William Duffy, Esq.
Member of the North Carolina State House of Commons (1806)
William Duffy was an educated man and a lawyer by profession. He represented Fayetteville in the North Carolina State House of Commons in 1806. He was a man of talents, with a quick and impetuous temper. This involved him early in life in a difficulty with Hon. Duncan Cameron, which terminated in a hostile meeting. Both were wounded; Judge Cameron slightly, Duffy severely.
The following excerpt is from Judge Murphy's oration at Chapel Hill on 27 June, 1827:
"William Duffy was the child of misfortune. Thrown upon the world without friends and without fortune, accident introduced him in his early youth to the acquaintance of John Haywood, Esq., the venerable Treasurer of this State; who, in the exercise of that benevolence for which his whole life has been conspicuous, gave him employment, and enabled him to prosecute his studies and prepare himself for the bar. Duffy had an opportunity of witnessing the splendid displays of Davie and Moore; and he profited by their example.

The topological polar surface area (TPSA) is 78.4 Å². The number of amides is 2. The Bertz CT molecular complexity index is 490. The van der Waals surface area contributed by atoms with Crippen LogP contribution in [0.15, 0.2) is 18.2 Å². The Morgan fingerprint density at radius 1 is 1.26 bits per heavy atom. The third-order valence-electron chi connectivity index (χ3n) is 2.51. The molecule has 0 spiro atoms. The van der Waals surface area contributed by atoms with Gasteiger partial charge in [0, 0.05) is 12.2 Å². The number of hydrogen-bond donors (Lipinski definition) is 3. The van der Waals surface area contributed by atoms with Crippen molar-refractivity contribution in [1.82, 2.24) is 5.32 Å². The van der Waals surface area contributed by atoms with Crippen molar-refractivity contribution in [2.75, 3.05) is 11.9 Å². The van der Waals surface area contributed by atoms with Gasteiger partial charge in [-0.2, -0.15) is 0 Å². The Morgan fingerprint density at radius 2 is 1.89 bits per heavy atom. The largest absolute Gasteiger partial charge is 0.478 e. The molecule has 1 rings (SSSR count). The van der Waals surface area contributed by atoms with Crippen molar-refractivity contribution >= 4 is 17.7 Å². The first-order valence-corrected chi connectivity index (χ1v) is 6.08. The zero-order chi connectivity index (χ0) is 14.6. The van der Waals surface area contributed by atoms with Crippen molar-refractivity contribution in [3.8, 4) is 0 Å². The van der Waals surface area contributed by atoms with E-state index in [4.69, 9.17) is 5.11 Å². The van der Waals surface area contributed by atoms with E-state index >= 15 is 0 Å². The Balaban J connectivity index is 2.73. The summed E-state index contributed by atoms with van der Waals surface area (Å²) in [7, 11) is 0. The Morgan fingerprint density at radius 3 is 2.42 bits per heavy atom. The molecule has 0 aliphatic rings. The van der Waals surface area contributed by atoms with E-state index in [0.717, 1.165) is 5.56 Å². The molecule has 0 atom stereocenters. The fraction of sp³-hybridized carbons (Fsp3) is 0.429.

He devoted a large portion of his time to polite literature, and acquired a more eloquent style in composition than any of his contemporaries in North Carolina. He had a slight impediment in his speech, but, by laborious perserverence he succeeded in regulating the tones and modulations of his voice in such a way that this impediment often seemed to be an ornament to his delivery. He was one of the few men of our country who could read well. He studied the art of reading, and his friends will long remember the pleasure they have received from hearing him read. In his addresses at the bar, he was always impressive, particularly upon topics connected with virtuous and benevolent feeling. He had a vigorous mind, and feelings attuned to the finest emotions. I remember him with fond affection. He was my friend, my preceptor, my patron. He instructe me in the science of the law, in the art of managing causes at the bar, and in the still more difficult art of reading books to advantage. I wish it were in my power to render to his memory a more permanent honor than this passing tribute of respect and gratitude."